A Parliamentary Procedure Primer

Adapted from “Parliamentary Procedure for the Novice” by Dee Molinare

As experienced board members know, and new board members soon learn if they don’t know it already, the work of the board requires effective school board meetings, and effective meetings require an agreed-upon set of rules to facilitate the orderly transaction of the business of an assembly, to maintain decorum, to ascertain the will of the majority, and to preserve the rights of the minority.

Hissing and Spitting?

Parliamentary procedure is a set of rules for the conduct of meetings, a long-tested method of conducting public business. The first known rules of how to run a meeting, in the late-1500s, determined that “one subject should be discussed at a time.” Early parliamentarians could not have anticipated Zoom meetings, yet this rule not only makes sense today, but it is also vital to how meetings are run.

Later rules included “A member speaking, and his speech, seeming impertinent, and there being much hissing and spitting, it was conceived for a Rule, that Mr. Speaker may stay impertinent speeches” and “He that digresseth from the Matter to fall upon the Person ought to be suppressed by the Speaker … No reviling or nipping words must be used,” to maintain decorum and to limit debate to the merits of the question. We credit early parliamentarians for the lack of nipping, hissing, and spitting during board meetings today.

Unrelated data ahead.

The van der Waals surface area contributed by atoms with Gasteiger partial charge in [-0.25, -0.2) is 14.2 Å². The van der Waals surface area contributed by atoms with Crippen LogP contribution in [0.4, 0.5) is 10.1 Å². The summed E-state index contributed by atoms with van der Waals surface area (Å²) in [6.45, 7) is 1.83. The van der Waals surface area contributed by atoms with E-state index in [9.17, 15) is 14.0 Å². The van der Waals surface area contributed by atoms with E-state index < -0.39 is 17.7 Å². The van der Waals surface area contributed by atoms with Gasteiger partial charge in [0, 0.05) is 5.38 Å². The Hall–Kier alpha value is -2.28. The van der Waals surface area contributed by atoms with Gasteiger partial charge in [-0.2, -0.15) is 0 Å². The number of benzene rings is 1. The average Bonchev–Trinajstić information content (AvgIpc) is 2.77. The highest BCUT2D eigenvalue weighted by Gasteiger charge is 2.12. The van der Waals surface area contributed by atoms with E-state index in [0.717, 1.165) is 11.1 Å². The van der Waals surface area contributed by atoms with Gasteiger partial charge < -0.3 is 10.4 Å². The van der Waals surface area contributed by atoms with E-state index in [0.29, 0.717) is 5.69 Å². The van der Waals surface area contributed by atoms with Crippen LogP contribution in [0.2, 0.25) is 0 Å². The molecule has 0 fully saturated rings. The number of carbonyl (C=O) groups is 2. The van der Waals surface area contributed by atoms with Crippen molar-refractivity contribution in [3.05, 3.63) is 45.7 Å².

Conduct at Illinois school board meetings must follow federal and state laws — such as the Open Meetings Act — which cover boards of education. Conduct should adhere to local board policies for conducting meetings, such as IASB sample PRESS Policy 2:220, School Board Meeting Procedure, which recommends Robert’s Rules of Order as a guide.

Developing Decorum